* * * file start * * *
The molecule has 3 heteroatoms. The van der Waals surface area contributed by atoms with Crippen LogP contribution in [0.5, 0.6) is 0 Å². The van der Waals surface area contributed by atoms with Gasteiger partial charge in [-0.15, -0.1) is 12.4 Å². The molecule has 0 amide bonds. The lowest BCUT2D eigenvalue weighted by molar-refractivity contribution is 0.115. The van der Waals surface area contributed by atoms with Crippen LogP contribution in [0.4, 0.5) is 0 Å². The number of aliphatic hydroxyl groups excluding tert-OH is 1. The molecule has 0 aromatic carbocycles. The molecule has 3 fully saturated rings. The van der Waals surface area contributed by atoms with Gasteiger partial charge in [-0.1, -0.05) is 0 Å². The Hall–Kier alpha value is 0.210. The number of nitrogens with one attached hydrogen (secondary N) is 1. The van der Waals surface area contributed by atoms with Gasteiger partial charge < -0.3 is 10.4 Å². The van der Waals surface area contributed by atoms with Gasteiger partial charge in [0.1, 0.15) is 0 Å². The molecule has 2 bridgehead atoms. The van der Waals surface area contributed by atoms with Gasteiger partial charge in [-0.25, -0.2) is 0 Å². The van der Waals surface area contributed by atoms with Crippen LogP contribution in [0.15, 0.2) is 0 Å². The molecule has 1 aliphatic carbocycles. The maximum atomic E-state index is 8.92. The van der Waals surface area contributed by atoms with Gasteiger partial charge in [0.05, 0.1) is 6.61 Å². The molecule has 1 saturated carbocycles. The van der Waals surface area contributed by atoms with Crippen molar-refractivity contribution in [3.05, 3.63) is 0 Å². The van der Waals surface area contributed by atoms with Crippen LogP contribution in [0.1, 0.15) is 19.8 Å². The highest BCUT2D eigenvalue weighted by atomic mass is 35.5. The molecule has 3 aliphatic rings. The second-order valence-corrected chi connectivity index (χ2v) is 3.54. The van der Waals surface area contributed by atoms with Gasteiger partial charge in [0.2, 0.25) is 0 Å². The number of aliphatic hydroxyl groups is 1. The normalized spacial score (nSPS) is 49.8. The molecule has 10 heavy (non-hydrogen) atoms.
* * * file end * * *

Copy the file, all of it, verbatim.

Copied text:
The molecule has 3 heteroatoms. The van der Waals surface area contributed by atoms with Crippen LogP contribution in [0.5, 0.6) is 0 Å². The van der Waals surface area contributed by atoms with Gasteiger partial charge in [-0.15, -0.1) is 12.4 Å². The molecule has 0 amide bonds. The lowest BCUT2D eigenvalue weighted by molar-refractivity contribution is 0.115. The van der Waals surface area contributed by atoms with Crippen LogP contribution in [0.4, 0.5) is 0 Å². The number of aliphatic hydroxyl groups excluding tert-OH is 1. The molecule has 0 aromatic carbocycles. The molecule has 3 fully saturated rings. The van der Waals surface area contributed by atoms with Gasteiger partial charge in [-0.1, -0.05) is 0 Å². The Hall–Kier alpha value is 0.210. The number of nitrogens with one attached hydrogen (secondary N) is 1. The van der Waals surface area contributed by atoms with Gasteiger partial charge < -0.3 is 10.4 Å². The van der Waals surface area contributed by atoms with Gasteiger partial charge in [0.1, 0.15) is 0 Å². The molecule has 2 bridgehead atoms. The van der Waals surface area contributed by atoms with Gasteiger partial charge in [-0.25, -0.2) is 0 Å². The van der Waals surface area contributed by atoms with Crippen LogP contribution in [0.15, 0.2) is 0 Å². The molecule has 1 aliphatic carbocycles. The maximum atomic E-state index is 8.92. The van der Waals surface area contributed by atoms with Gasteiger partial charge in [0.05, 0.1) is 6.61 Å². The molecule has 1 saturated carbocycles. The van der Waals surface area contributed by atoms with Crippen molar-refractivity contribution in [3.05, 3.63) is 0 Å². The van der Waals surface area contributed by atoms with Crippen LogP contribution in [0.1, 0.15) is 19.8 Å². The highest BCUT2D eigenvalue weighted by atomic mass is 35.5. The molecule has 3 aliphatic rings. The second-order valence-corrected chi connectivity index (χ2v) is 3.54. The van der Waals surface area contributed by atoms with Gasteiger partial charge in [0.2, 0.25) is 0 Å². The number of aliphatic hydroxyl groups is 1. The normalized spacial score (nSPS) is 49.8. The molecule has 10 heavy (non-hydrogen) atoms.